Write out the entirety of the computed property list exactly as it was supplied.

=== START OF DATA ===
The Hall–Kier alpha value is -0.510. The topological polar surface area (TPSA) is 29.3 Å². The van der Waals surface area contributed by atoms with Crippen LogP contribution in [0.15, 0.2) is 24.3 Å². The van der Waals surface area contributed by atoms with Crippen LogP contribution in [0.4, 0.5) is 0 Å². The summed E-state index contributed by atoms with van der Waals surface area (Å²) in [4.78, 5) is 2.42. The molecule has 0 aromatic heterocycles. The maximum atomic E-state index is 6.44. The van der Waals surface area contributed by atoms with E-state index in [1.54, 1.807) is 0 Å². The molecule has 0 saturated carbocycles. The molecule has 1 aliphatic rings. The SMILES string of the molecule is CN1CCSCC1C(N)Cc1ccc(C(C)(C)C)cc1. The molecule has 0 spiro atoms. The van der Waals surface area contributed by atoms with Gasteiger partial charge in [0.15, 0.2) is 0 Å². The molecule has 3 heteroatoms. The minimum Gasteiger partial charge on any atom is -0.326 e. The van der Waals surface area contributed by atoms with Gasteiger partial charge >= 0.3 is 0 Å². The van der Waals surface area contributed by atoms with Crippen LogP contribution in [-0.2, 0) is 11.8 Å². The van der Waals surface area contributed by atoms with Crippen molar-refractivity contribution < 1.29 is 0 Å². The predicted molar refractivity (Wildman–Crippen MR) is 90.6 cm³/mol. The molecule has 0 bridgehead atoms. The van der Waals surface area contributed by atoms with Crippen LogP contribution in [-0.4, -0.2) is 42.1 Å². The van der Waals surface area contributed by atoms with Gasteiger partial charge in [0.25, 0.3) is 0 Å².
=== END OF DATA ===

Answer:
The Hall–Kier alpha value is -0.510. The topological polar surface area (TPSA) is 29.3 Å². The van der Waals surface area contributed by atoms with Crippen LogP contribution in [0.15, 0.2) is 24.3 Å². The van der Waals surface area contributed by atoms with Crippen LogP contribution in [0.4, 0.5) is 0 Å². The summed E-state index contributed by atoms with van der Waals surface area (Å²) in [4.78, 5) is 2.42. The molecule has 0 aromatic heterocycles. The maximum atomic E-state index is 6.44. The van der Waals surface area contributed by atoms with E-state index in [1.54, 1.807) is 0 Å². The molecule has 0 saturated carbocycles. The molecule has 1 aliphatic rings. The SMILES string of the molecule is CN1CCSCC1C(N)Cc1ccc(C(C)(C)C)cc1. The molecule has 0 spiro atoms. The van der Waals surface area contributed by atoms with Gasteiger partial charge in [0.15, 0.2) is 0 Å². The molecule has 3 heteroatoms. The minimum Gasteiger partial charge on any atom is -0.326 e. The van der Waals surface area contributed by atoms with Gasteiger partial charge >= 0.3 is 0 Å². The van der Waals surface area contributed by atoms with Crippen LogP contribution in [-0.2, 0) is 11.8 Å². The van der Waals surface area contributed by atoms with Crippen molar-refractivity contribution < 1.29 is 0 Å². The predicted molar refractivity (Wildman–Crippen MR) is 90.6 cm³/mol. The molecule has 0 bridgehead atoms. The van der Waals surface area contributed by atoms with Crippen LogP contribution in [-0.4, -0.2) is 42.1 Å². The van der Waals surface area contributed by atoms with Gasteiger partial charge in [0.25, 0.3) is 0 Å².